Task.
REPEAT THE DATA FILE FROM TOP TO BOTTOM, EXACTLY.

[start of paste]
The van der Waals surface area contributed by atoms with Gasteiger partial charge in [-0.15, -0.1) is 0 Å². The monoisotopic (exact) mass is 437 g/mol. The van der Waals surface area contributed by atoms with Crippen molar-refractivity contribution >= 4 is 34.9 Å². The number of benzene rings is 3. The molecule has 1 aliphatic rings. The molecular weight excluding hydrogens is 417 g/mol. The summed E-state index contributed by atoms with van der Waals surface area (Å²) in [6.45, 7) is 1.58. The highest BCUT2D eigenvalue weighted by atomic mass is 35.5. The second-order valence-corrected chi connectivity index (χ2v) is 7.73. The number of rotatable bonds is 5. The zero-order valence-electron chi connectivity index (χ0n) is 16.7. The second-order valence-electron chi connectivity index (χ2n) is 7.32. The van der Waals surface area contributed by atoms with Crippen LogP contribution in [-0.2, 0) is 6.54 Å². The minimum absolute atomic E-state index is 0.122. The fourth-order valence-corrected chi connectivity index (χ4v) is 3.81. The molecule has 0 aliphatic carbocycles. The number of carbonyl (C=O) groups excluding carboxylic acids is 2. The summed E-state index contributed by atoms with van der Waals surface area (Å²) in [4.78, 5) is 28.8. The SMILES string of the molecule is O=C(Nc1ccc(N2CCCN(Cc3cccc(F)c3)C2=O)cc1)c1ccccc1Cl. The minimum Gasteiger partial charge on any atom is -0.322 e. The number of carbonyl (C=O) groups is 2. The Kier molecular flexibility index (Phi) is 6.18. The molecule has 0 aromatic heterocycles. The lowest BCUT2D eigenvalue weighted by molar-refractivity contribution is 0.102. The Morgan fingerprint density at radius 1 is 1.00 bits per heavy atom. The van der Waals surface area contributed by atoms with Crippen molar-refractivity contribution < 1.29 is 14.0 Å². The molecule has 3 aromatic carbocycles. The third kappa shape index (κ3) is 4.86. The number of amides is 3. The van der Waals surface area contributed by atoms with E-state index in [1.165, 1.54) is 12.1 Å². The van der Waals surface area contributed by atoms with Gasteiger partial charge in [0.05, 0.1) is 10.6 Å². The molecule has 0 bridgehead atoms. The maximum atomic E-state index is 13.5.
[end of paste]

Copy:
The van der Waals surface area contributed by atoms with Gasteiger partial charge in [-0.15, -0.1) is 0 Å². The monoisotopic (exact) mass is 437 g/mol. The van der Waals surface area contributed by atoms with Crippen molar-refractivity contribution >= 4 is 34.9 Å². The number of benzene rings is 3. The molecule has 1 aliphatic rings. The molecular weight excluding hydrogens is 417 g/mol. The summed E-state index contributed by atoms with van der Waals surface area (Å²) in [6.45, 7) is 1.58. The highest BCUT2D eigenvalue weighted by atomic mass is 35.5. The second-order valence-corrected chi connectivity index (χ2v) is 7.73. The number of rotatable bonds is 5. The zero-order valence-electron chi connectivity index (χ0n) is 16.7. The second-order valence-electron chi connectivity index (χ2n) is 7.32. The van der Waals surface area contributed by atoms with Crippen LogP contribution in [-0.2, 0) is 6.54 Å². The minimum absolute atomic E-state index is 0.122. The fourth-order valence-corrected chi connectivity index (χ4v) is 3.81. The molecule has 0 aliphatic carbocycles. The number of carbonyl (C=O) groups excluding carboxylic acids is 2. The summed E-state index contributed by atoms with van der Waals surface area (Å²) in [4.78, 5) is 28.8. The SMILES string of the molecule is O=C(Nc1ccc(N2CCCN(Cc3cccc(F)c3)C2=O)cc1)c1ccccc1Cl. The minimum Gasteiger partial charge on any atom is -0.322 e. The number of carbonyl (C=O) groups is 2. The Kier molecular flexibility index (Phi) is 6.18. The molecule has 0 aromatic heterocycles. The lowest BCUT2D eigenvalue weighted by molar-refractivity contribution is 0.102. The Morgan fingerprint density at radius 1 is 1.00 bits per heavy atom. The van der Waals surface area contributed by atoms with Crippen molar-refractivity contribution < 1.29 is 14.0 Å². The molecule has 3 aromatic carbocycles. The third kappa shape index (κ3) is 4.86. The number of amides is 3. The van der Waals surface area contributed by atoms with E-state index in [1.165, 1.54) is 12.1 Å². The van der Waals surface area contributed by atoms with Gasteiger partial charge in [0.05, 0.1) is 10.6 Å². The molecule has 0 bridgehead atoms. The maximum atomic E-state index is 13.5.